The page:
2006 Ohio Revised Code - 2909.06. Criminal damaging or endangering.

§ 2909.06. Criminal damaging or endangering.
 

(A)  No person shall cause, or create a substantial risk of physical harm to any property of another without the other person's consent: 

(1) Knowingly, by any means; 

(2) Recklessly, by means of fire, explosion, flood, poison gas, poison, radioactive material, caustic or corrosive material, or other inherently dangerous agency or substance. 

(B)  Whoever violates this section is guilty of criminal damaging or endangering, a misdemeanor of the second degree. If a violation of this section creates a risk of physical harm to any person, criminal damaging or endangering is a misdemeanor of the first degree. If the property involved in a violation of this section is an aircraft, an aircraft engine, propeller, appliance, spare part, or any other equipment or implement used or intended to be used in the operation of an aircraft and if the violation creates a risk of physical harm to any person, criminal damaging or endangering is a felony of the fifth degree. If the property involved in a violation of this section is an aircraft, an aircraft engine, propeller, appliance, spare part, or any other equipment or implement used or intended to be used in the operation of an aircraft and if the violation creates a substantial risk of physical harm to any person or if the property involved in a violation of this section is an occupied aircraft, criminal damaging or endangering is a felony of the fourth degree.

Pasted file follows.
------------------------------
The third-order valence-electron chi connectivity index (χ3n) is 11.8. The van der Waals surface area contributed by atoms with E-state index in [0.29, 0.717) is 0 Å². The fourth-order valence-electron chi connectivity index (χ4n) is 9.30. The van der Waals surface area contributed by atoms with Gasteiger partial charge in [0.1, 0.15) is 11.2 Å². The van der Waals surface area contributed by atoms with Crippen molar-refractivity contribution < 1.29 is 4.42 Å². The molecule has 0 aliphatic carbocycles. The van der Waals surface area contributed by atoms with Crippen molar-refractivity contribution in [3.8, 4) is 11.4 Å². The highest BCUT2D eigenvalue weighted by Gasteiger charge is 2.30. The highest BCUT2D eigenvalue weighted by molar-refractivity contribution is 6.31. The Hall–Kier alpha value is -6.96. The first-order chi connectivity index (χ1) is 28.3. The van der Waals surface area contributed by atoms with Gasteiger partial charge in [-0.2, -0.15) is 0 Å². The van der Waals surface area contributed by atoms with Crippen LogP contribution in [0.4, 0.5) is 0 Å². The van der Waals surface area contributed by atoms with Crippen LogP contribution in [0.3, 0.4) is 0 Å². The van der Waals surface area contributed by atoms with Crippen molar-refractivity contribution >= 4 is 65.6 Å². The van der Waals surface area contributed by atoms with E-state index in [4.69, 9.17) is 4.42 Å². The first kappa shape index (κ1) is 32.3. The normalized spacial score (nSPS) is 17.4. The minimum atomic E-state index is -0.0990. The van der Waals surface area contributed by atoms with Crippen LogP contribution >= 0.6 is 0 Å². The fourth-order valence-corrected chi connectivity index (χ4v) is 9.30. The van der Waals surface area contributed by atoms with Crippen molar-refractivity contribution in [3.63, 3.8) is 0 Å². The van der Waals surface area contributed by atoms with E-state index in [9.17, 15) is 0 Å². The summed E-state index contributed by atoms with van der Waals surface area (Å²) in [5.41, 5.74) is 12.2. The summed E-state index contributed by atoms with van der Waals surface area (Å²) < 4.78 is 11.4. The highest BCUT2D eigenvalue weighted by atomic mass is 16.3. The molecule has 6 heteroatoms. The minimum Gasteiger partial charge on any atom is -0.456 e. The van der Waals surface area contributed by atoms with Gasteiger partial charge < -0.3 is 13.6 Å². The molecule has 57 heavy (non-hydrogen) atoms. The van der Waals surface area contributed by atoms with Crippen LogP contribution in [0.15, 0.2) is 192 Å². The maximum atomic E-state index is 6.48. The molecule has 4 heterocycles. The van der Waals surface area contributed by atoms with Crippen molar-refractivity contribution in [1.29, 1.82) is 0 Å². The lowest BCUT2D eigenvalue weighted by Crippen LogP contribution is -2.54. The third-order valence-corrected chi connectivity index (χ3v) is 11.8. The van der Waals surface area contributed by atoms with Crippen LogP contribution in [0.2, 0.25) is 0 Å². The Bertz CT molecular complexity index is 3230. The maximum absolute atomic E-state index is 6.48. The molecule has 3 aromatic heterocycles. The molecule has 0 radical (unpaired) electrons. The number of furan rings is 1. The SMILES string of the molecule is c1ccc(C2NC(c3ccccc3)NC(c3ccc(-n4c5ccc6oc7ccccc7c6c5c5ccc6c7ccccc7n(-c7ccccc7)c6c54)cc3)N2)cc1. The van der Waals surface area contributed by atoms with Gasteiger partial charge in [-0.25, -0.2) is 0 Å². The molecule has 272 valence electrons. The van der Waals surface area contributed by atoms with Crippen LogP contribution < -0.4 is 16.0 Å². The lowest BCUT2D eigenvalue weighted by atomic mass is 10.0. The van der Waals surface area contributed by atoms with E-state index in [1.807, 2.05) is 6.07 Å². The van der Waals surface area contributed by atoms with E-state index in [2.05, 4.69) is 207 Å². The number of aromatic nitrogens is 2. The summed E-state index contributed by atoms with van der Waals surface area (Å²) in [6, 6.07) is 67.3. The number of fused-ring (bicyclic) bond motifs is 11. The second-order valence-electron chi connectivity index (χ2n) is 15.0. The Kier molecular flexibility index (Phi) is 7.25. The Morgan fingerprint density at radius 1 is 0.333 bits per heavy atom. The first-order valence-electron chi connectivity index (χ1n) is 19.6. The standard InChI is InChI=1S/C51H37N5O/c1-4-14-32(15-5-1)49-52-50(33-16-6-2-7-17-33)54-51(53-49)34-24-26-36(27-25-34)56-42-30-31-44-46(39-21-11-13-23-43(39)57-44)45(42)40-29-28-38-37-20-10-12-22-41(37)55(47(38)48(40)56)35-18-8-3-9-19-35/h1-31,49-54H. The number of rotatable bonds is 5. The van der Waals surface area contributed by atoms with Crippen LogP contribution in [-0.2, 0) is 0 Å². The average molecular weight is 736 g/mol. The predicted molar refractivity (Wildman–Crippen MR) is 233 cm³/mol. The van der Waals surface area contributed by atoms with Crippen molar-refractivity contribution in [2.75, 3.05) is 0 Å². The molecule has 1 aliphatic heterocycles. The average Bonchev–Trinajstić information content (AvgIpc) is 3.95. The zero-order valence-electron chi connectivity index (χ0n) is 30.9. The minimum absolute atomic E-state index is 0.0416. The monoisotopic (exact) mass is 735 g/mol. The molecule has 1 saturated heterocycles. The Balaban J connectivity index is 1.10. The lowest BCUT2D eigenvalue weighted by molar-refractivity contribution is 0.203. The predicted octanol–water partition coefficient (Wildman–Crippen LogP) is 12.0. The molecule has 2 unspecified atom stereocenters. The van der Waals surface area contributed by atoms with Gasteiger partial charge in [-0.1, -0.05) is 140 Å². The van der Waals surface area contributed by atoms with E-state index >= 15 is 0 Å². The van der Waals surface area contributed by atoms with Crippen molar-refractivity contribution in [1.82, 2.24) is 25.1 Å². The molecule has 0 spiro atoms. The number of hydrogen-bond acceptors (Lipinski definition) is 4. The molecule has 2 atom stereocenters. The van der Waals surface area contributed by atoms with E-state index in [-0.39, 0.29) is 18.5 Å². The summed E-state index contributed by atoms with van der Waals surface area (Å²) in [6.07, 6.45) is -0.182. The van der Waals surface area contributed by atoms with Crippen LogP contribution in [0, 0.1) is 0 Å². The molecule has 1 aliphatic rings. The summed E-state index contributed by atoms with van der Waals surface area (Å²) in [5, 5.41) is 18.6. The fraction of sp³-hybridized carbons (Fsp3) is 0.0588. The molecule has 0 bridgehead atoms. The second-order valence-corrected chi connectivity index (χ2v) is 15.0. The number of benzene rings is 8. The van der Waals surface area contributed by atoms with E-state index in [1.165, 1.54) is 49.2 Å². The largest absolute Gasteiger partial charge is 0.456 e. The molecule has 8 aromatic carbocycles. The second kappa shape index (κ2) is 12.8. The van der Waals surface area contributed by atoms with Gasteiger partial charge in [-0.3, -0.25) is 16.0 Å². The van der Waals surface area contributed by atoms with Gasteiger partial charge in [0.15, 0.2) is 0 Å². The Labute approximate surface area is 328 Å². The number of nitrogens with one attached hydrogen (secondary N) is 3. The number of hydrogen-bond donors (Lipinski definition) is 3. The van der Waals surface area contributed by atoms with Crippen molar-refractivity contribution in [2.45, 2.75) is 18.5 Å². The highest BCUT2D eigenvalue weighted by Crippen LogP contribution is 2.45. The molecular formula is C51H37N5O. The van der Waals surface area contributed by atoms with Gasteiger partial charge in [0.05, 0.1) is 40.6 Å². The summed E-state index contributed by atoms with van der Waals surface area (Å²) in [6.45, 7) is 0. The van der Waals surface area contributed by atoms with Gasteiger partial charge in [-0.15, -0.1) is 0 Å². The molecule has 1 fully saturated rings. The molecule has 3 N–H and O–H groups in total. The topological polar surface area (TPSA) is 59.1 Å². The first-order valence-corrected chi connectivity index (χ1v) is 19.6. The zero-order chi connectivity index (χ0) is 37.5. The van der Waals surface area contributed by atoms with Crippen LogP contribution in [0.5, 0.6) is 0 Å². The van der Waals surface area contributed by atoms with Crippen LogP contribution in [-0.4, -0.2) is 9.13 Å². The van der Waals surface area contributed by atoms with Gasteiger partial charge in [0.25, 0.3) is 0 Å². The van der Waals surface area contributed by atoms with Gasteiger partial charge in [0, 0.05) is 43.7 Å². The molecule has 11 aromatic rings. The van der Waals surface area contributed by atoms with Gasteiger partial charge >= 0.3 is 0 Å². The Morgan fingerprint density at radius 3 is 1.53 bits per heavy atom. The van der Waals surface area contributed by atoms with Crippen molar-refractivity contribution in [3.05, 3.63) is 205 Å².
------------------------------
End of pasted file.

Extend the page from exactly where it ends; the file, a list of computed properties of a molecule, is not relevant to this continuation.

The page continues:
HISTORY: 134 v H 511 (Eff 1-1-74); 140 v H 570 (Eff 3-28-85); 146 v S 2. Eff 7-1-96.
 

Not analogous to former RC § 2909.06 (GC § 12480-1; 102 v 297; Bureau of Code Revision, 10-1-53), repealed 134 v H 511, § 2, eff 1-1-74.

The effective date is set by section 6 of SB 2. 

 

19xx Committee Report or Comment.

1974 Committee Comment to H 511

The first part of this section prohibits knowingly damaging or endangering the property of another without his consent, and by any means. This covers a broad range of conduct, and is designed in part as a lesser included offense to the more serious forms of property damage offenses. 

The second part of the section forbids the reckless use of specially dangerous agencies or substances, so as to damage or endanger another's property without his consent. For example, recklessly burning trash too close to a neighbor's ripe wheat would constitute an offense under this section if the wheat catches fire. A farm pond dam improperly maintained in the perverse disregard of the risk it will give way in a heavy rain, would amount to a violation if the dam bursts and floods an unfortunate neighbor's property. Also, igniting a cherry bomb and tossing it into a mailbox or amongst a herd of cattle would be an offense if the mailbox is shattered or the cattle panic and injure themselves. 

Criminal damaging or endangering is a misdemeanor of the second degree. If violation creates a risk of harm to any person, the offense is a misdemeanor of the first degree. 

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